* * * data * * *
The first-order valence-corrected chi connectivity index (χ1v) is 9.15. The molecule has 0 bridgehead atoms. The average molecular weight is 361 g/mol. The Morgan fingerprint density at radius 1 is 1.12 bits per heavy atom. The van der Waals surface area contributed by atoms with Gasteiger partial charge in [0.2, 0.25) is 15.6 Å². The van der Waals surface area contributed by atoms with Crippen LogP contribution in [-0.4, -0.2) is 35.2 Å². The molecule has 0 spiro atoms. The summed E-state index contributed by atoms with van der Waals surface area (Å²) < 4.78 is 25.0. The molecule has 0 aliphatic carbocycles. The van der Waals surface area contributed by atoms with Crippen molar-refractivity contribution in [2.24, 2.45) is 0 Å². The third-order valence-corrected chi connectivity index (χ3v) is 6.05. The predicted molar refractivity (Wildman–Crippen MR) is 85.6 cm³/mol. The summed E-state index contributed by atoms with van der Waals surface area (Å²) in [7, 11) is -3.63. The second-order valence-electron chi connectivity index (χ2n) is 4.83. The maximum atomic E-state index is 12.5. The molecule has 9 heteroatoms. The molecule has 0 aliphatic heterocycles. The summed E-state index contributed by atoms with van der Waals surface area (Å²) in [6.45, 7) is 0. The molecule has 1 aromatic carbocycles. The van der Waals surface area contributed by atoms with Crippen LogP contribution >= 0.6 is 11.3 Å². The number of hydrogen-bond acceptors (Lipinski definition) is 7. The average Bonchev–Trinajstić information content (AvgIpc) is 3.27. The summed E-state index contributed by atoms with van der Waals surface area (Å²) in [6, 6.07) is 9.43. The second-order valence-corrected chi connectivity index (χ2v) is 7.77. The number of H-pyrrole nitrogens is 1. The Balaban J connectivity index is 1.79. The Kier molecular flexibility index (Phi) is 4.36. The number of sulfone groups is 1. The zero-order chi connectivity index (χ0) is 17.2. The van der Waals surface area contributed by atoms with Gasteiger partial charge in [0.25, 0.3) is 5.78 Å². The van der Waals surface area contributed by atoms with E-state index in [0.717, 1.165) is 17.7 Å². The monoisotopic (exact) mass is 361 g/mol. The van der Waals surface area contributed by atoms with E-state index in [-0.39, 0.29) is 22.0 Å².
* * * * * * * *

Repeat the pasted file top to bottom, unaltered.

The first-order valence-corrected chi connectivity index (χ1v) is 9.15. The molecule has 0 bridgehead atoms. The average molecular weight is 361 g/mol. The Morgan fingerprint density at radius 1 is 1.12 bits per heavy atom. The van der Waals surface area contributed by atoms with Gasteiger partial charge in [0.2, 0.25) is 15.6 Å². The van der Waals surface area contributed by atoms with Crippen LogP contribution in [-0.4, -0.2) is 35.2 Å². The molecule has 0 spiro atoms. The summed E-state index contributed by atoms with van der Waals surface area (Å²) < 4.78 is 25.0. The molecule has 0 aliphatic carbocycles. The van der Waals surface area contributed by atoms with Crippen molar-refractivity contribution in [2.24, 2.45) is 0 Å². The third-order valence-corrected chi connectivity index (χ3v) is 6.05. The predicted molar refractivity (Wildman–Crippen MR) is 85.6 cm³/mol. The summed E-state index contributed by atoms with van der Waals surface area (Å²) in [7, 11) is -3.63. The second-order valence-electron chi connectivity index (χ2n) is 4.83. The maximum atomic E-state index is 12.5. The molecule has 9 heteroatoms. The molecule has 0 aliphatic heterocycles. The summed E-state index contributed by atoms with van der Waals surface area (Å²) in [6.45, 7) is 0. The molecule has 1 aromatic carbocycles. The van der Waals surface area contributed by atoms with Crippen LogP contribution >= 0.6 is 11.3 Å². The number of hydrogen-bond acceptors (Lipinski definition) is 7. The average Bonchev–Trinajstić information content (AvgIpc) is 3.27. The summed E-state index contributed by atoms with van der Waals surface area (Å²) in [6, 6.07) is 9.43. The second-order valence-corrected chi connectivity index (χ2v) is 7.77. The number of H-pyrrole nitrogens is 1. The Balaban J connectivity index is 1.79. The Kier molecular flexibility index (Phi) is 4.36. The number of sulfone groups is 1. The zero-order chi connectivity index (χ0) is 17.2. The van der Waals surface area contributed by atoms with Gasteiger partial charge in [0.25, 0.3) is 5.78 Å². The van der Waals surface area contributed by atoms with E-state index in [0.717, 1.165) is 17.7 Å². The monoisotopic (exact) mass is 361 g/mol. The van der Waals surface area contributed by atoms with E-state index in [-0.39, 0.29) is 22.0 Å².